The lovely Megan Ward's lone star vehicle for Full Moon (she had acted in nice supporting parts in Crash & Burn and Trancers II) has her as a burdened teenager struggling with the loss of a mother to suicide, soon having to deal with a malicious virtual reality arcade named ARCADE, equipped with artificial intelligence. ARCADE can take the souls and bodies of those who lose against it! Preposterous premise is typically B-movie as only a Charles Band production could be. The special effects are very much of the rough variety as opposed to what we see today (Big Hero Six, this is not), of the time right around when The Lawnmower Man would introduce some promising signs of a fabulous future in science fiction. The cast of recognizable faces will be perhaps this film's interest as a curio: Peter Billingsley (A Christmas Story; The Dirt Bike Kid; Death Valley), Seth Green, Bryan Datillo (known as the flawed long-time character, Lucas, on Days of Our Lives), AJ Langer (My So-Called Life; Escape from LA) as friends of Ward, including the creator of ARCADE played by Star Trek The Next Generation's Q, John de Lancie and Don Stark (of That 70s Show) as a brutish bully arcade player who picks on Green. Even Sharon Farrell (It's Alive and lots of television) has a bit part as Ward's mother, efficiently used as a traumatic device by ARCADE to hurt his nemesis during a faux "nightmare awakening" sequence which milks her suicide. Use of neon aesthetic for the arcade itself produces a nice visual but overall director Pyun seems to be going through the motions with little use of his enthusiastic camera stylistics on display. I think Ward is good enough to keep our attention even if the film doesn't seem as interested. The budget just seemed too small to really set this film off. Arcade seems to be a middling effort from Full Moon but it falls in line with the output regarding the use of sci-fi for off-the-wall plots. The ending is a bit of a clunker pulled right out of the ass of the filmmakers but goes with the "virtual reality could be dangerous if toyed around with" theme that echoes throughout. Jonathan Fuller's voice for ARCADE has a full snidely confident relish, deep and antagonistic (listen to how it often refers to Ward as "BITCH!") which fits in line with the purpose of the machine's evil manifesting itself against players wanting to defeat it. ARCADE's taunting Ward as a failure is a strong dramatic device for us to root in favor of her.
  • Warning: Spoilers
    In this film Albert Pyun posits a future in which an arcade called Dante's Inferno has a new virtual reality arcade game called Arcade. It's being test-marketed by a company man who is handing out free samples of the home edition and hyping the thing up like he'll die if it doesn't sell, which is not far off.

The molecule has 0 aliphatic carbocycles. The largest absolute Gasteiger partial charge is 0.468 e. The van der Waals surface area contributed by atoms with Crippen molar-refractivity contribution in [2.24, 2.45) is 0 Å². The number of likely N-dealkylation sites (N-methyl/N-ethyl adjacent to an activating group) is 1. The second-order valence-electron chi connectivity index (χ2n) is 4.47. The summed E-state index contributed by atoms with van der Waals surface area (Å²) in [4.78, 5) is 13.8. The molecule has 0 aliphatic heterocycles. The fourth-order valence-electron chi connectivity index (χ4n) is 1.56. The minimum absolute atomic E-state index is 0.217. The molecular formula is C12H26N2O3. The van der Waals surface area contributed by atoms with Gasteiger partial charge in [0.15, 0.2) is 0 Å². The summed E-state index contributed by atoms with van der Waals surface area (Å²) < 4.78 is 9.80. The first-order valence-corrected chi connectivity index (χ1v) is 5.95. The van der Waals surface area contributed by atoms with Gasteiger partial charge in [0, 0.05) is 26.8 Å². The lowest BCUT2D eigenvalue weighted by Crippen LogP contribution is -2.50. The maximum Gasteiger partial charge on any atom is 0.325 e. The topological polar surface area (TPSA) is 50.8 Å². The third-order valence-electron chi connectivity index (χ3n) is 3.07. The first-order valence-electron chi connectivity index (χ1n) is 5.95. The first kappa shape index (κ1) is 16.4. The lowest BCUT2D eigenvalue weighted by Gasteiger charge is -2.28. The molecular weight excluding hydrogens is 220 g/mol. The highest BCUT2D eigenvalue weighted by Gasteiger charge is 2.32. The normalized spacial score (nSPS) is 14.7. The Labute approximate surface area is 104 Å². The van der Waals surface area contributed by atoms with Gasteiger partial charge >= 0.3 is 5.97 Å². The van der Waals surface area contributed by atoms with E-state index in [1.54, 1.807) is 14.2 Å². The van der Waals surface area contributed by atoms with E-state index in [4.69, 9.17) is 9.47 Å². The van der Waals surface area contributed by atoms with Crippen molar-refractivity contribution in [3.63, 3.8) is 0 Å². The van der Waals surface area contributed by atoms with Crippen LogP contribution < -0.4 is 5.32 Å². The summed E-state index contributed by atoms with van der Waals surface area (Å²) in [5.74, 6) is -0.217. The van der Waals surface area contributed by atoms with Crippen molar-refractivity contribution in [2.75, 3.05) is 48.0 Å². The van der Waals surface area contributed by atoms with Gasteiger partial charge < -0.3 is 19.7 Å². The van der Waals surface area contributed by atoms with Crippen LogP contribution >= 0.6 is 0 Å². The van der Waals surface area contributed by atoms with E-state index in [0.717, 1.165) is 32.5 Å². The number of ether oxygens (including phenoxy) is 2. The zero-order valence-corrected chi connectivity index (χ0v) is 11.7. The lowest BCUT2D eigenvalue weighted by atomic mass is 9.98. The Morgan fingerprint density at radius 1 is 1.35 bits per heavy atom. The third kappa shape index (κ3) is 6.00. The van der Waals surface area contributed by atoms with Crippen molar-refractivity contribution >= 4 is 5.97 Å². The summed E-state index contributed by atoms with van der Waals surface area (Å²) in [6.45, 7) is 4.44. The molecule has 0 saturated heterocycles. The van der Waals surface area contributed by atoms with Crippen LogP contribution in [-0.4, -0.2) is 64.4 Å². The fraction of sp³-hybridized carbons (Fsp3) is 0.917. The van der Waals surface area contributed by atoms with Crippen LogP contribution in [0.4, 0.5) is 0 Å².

The problems start here. The arcade has a cool name and the game has a really boring one. Arcade? Let me see the creatives who sold that one and I imagine their balls have their own independent orbits. Also, what arcade allows someone to hand out home systems that will keep players out of their establishment?

    Alex Manning (Megan Ward, Tentacles II, Amityville: It's About Time, PCU, Encino Man) is a troubled kid whose mom killed herself last year and only finds herself through video games. To make things even better - or worse for the characters - Arcade was once a little boy who - VR Pinocchio kinda sorta - has been used as the brain for this game.

    As silly as this gets, the cast is good and game. Peter Billingsley (yes, Ralphie), John de Lancie (yes, the original Q), Seth Green, A. J. Langer (who the rest of the world knows from My So-Called Life and I know as Utopia from Escape from L. A.) and Don Stark (who is in everything from That '70s Show to Switchblade SIsters, Evilspeak and Santa With Muscles) all do the best with what they've got.

    This film is filled with CGI and would have had light cycles in it, but Disney caught wind and sued the puppet-sized pants off of Full Moon. Oh Disney, so willing to sue daycare centers and small-budget films, yet so unwilling to go after racist rednecks that at will steal the Punisher logo and tarnish the Marvel brand.

    This was written by David S. Goyer, who may have started his career in Charles Band land, but would move on to write movies like Dark City, Blade, 2014's Godzilla, the Nolan Batman films and even the new Hellraiser, which is in production.
  • Found this on DVD through Full moon pretty cheap thought I would give it whirl. Peter billingsly is in it, the porno kid from christmas story. Not too bad actually. A video game sucks these kids into it and they get trapped and actually get killed. I guess thats kinds cool. The video game resembles something you have seen walking through a mall in the early to mid 90s, you know. The one game that went upside down, people waited an hour to play.. uh no thanks, im going to wetzel pretzel.. This was my kinda movie. Cheap, quick and dirty, terrible acting, decent story, non stop fun. Solid 5 in my book and a place on my shelf of guilty pleasures forever.